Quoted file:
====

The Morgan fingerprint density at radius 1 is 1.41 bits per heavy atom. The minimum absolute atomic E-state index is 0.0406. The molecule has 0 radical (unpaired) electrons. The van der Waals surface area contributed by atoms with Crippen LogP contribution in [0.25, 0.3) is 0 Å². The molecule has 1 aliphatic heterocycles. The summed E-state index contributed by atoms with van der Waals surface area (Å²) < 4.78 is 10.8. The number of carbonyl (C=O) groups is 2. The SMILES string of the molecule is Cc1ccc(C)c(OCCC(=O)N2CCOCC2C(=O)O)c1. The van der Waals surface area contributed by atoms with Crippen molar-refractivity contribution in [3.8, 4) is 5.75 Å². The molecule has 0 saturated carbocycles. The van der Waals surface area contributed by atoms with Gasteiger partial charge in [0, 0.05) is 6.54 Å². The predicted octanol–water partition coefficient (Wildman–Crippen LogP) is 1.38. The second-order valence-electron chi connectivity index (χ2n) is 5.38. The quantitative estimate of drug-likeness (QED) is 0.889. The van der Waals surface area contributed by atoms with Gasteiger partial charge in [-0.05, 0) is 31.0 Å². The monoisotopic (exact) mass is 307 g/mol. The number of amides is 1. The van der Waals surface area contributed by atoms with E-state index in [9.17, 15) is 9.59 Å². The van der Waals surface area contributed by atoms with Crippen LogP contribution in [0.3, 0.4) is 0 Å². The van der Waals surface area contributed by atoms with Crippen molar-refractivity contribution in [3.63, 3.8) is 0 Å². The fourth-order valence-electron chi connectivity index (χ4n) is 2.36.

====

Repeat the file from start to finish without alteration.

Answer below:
The Morgan fingerprint density at radius 1 is 1.41 bits per heavy atom. The minimum absolute atomic E-state index is 0.0406. The molecule has 0 radical (unpaired) electrons. The van der Waals surface area contributed by atoms with Crippen LogP contribution in [0.25, 0.3) is 0 Å². The molecule has 1 aliphatic heterocycles. The summed E-state index contributed by atoms with van der Waals surface area (Å²) < 4.78 is 10.8. The number of carbonyl (C=O) groups is 2. The SMILES string of the molecule is Cc1ccc(C)c(OCCC(=O)N2CCOCC2C(=O)O)c1. The van der Waals surface area contributed by atoms with Crippen molar-refractivity contribution in [3.8, 4) is 5.75 Å². The molecule has 0 saturated carbocycles. The van der Waals surface area contributed by atoms with Gasteiger partial charge in [0, 0.05) is 6.54 Å². The predicted octanol–water partition coefficient (Wildman–Crippen LogP) is 1.38. The second-order valence-electron chi connectivity index (χ2n) is 5.38. The quantitative estimate of drug-likeness (QED) is 0.889. The van der Waals surface area contributed by atoms with Gasteiger partial charge in [-0.05, 0) is 31.0 Å². The monoisotopic (exact) mass is 307 g/mol. The number of amides is 1. The van der Waals surface area contributed by atoms with E-state index in [9.17, 15) is 9.59 Å². The van der Waals surface area contributed by atoms with Crippen LogP contribution in [0.3, 0.4) is 0 Å². The van der Waals surface area contributed by atoms with Crippen molar-refractivity contribution in [3.63, 3.8) is 0 Å². The fourth-order valence-electron chi connectivity index (χ4n) is 2.36.